COVID-19 Update from Dr. Smith: 3/25/20

Each day during the COVID-19 crisis, Dr. Craig Smith, Chair of the Department of Surgery, sends an update to faculty and staff about pandemic response and priorities. Stay up to date with us.

Dear Colleagues,

It may be obvious that writing these Updates is a daily struggle to balance terror with reassurance. Today the steady drumbeat of new cases continues, and it remains possible that our system will be overwhelmed.  Repeating the threats represented by a lack of PPE and testing can feel corrosive.  In sum, the accelerating pace of this contagion so easily overwhelms me that I risk becoming the Jaws of doomsurfing.  But this is a day I’m mostly astonished by the explosion of energy and creativity being applied to the battle.  “Not knowing when the dawn will come / I open every door” (Dickinson).  Doors are flinging open all over the place.

Less than 24 hours ago, I mentioned that a rapid response team of Surgery residents was “being formed.”  Overnight they went into action, as the self-designated “Surgical Workforce Access Team” (SWAT), doing arterial lines, central lines, Foleys, OGT/NGT insertions, and dealing with difficult peripheral access.  POCUS and more is on the near horizon.  Anesthesiology donated two anesthesia carts and an ultrasound to the effort.  Yesterday I also mentioned our redeployed NPs.  They start this morning in the ICU at the other system hospital.

In our larger environment, mask resterilization has progressed rapidly through theory to practice and appears poised to handle a remarkably large number of masks/day with a dry-heat method.  As I understand it, this includes N95 masks.  3D-manufactured face shields developed by CU engineers should be in use later today.  Clusters of our mothballed elective ORs have already been converted to ICU pods with 2 or 3 patients per room, including two patients being carefully managed on one ventilator.  We now have the machine capacity to do 1,000 PCR antigen tests per day, but can’t fully utilize that capacity because of severely limited swabs, transfer medium, and the PPE required for the person doing the swabbing.  Pathology is rapidly testing a variety of swab and transfer medium alternatives.  Related resources from our idle basic science labs are on offer immediately if they become relevant.  A serum test for anti-Coronavirus antibody is on the verge of clinical applicability, pending a few logistic hurdles.  The ability to detect antibody will help epidemiologically in scaling the denominator of infected patients and makes possible exciting efforts that are underway to study therapeutic uses of convalescent plasma (obtained from patients who are antigen-negative, antibody-positive).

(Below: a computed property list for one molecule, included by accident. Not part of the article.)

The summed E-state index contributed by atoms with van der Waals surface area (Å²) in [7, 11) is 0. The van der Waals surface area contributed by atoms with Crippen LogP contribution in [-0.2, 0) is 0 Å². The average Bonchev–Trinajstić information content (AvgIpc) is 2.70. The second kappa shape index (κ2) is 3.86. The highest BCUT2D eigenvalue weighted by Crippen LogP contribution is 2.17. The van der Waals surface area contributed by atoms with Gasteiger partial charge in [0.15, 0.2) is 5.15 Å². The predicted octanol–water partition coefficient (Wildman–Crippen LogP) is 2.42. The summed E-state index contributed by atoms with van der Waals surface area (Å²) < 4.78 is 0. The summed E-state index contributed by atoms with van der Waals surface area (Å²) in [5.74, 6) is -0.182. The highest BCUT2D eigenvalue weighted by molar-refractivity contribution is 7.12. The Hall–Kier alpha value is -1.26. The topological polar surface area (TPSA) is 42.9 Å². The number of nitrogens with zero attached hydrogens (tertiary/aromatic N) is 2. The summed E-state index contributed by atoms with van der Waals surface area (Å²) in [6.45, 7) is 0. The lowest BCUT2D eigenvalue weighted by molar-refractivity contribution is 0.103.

I’ve mentioned previously that VP&S research activities have been slashed to the barest essentials.  Even so, precious and often irreplaceable animal colonies are being meticulously cared for by Institute of Comparative Medicine staff, at a negligible absentee rate.  We are truly all hands on deck.  I’m proud to be part of it.

Craig R. Smith, MD
Chair, Department of Surgery
Surgeon-in-Chief, NYP/CUIMC


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